When applying for an internship, job or call for participation, there are key points not to miss in order to pass the first round of selection and potentially get an interview.
YPARD has been proposing a number of opportunities in the past few years and we have taken the chance to list a number of tips that will help optimize your applications. Some of the suggestions below might seem obvious, but from my experience, I’d say it is not so for everyone!
I encourage you to take a closer look at your CV and Motivation Letters before sending them, and review the whole process you follow when applying for an opportunity.
These are my views, personally tested and approved. However, there are no magic tricks for success (- from what I know). You need to put some thought into it yourself and find your own tune.
- KNOW what you are applying for and where (You need to really UNDERSTAND it!)
- Know and BE AWARE OF YOURSELF!
- Feel and SHOW ENTHUSIASM! (Yes, for getting an opportunity, you might need to really want it first!)
- FOCUS (!!!) on what is required; BE CONCISE and STRAIGHT FORWARD!
- GIVE CONCRETE EXAMPLES FROM YOUR PAST EXPERIENCE (not necessarily professional ones!)
- LAY the foundations for A CLOSE RELATIONSHIP: express how you will gain from it; how they will gain from you
Step 1 - Sit down, dig into the context - You are applying for a specific opportunity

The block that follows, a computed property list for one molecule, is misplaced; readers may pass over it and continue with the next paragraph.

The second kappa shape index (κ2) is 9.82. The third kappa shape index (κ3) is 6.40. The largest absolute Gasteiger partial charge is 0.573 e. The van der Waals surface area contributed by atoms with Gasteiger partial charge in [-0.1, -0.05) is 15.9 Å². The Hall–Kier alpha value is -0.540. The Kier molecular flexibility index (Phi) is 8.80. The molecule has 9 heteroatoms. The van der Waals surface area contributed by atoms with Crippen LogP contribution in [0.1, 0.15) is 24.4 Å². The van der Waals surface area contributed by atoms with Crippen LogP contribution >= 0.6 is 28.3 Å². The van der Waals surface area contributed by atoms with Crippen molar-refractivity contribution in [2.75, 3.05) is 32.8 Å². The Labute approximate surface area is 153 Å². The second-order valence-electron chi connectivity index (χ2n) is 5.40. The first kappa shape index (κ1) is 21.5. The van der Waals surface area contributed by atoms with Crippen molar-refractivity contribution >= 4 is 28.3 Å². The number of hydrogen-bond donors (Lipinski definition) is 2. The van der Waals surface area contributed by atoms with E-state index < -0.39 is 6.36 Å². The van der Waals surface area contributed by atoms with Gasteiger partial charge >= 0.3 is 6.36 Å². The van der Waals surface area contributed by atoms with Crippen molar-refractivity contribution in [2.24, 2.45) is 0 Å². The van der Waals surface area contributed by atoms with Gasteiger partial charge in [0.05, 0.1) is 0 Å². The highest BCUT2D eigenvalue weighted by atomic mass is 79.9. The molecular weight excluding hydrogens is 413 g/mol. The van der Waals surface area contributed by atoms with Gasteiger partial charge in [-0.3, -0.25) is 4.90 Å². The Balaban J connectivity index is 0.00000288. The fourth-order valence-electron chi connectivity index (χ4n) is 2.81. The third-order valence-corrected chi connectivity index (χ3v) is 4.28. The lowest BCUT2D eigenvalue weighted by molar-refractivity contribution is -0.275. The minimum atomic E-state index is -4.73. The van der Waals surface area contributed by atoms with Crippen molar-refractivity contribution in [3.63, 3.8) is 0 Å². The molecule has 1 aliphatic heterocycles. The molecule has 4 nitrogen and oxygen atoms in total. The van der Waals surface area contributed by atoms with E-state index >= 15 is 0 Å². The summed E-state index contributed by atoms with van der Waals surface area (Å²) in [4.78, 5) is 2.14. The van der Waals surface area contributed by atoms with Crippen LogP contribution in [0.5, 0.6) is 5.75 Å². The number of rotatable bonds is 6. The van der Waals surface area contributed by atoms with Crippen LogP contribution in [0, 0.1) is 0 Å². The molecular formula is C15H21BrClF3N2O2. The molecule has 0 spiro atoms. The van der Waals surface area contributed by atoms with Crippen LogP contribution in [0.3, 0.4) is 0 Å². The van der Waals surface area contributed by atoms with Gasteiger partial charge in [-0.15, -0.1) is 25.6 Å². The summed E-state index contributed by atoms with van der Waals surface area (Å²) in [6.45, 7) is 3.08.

As in human relationships, for whatever reason, you’ve got a crush on this announcement. The objective is to get to know more about it and confirm your interest! Furthermore, you will want them to want you! Bring your best assets to the forefront. Declare your flame and get a “rendez-vous”!
Brainstorm and know your subject:
- Know the organisation
- Know the position and the main criteria for selection
- Know why you would be the best for this position and how you will be a great addition to the team
- READ (!!!) the announcement carefully; understand the objectives and what is required
- TAKE NOTES – extract KEY ELEMENTS AND CRITERIA from the offer – you will have to build your arguments on it!
- Go through the ORGANISATION’S WEBSITE (or any document about it) thoroughly, and get a clear understanding of its work; connect the position to the broader picture
- Brainstorm about yourself. List YOUR KNOWLEDGE, SKILLS AND INTERESTS THAT RESPOND TO the expectations for this position (i.e. the notes you extracted earlier) and the philosophy of the organisation; illustrate with CONCRETE EXAMPLES what you have done in the past andhow you applied these assets.
Step 2 – Build your case
You are building up the case for how YOU are the best solution for them, based on WHO they are and WHAT they are expecting.
You should now have a number of notes about the organisation and the requirements for the position, aligned with your own assets and interests, and concrete examples to illustrate these. It’s time to organise them and use them as the backbone of your CV and Motivation letter!
Mind you, there might be dozens of people applying for the same position. You need to stand out from the crowd. This doesn’t mean speaking loud; it means bringing a solution to an expectation, effectively. In other words, we don’t expect you to show-off, but simply present your arguments honestly, clearly and concisely.
I encourage you to put yourself in the shoes of the person who will read your application:
- While writing your CV and ML, never forget him/her; talk to him/her (while still respecting a certain level of formality in your writing style)
- Be interesting: are you getting bored while reading about yourself – Would you select yourself?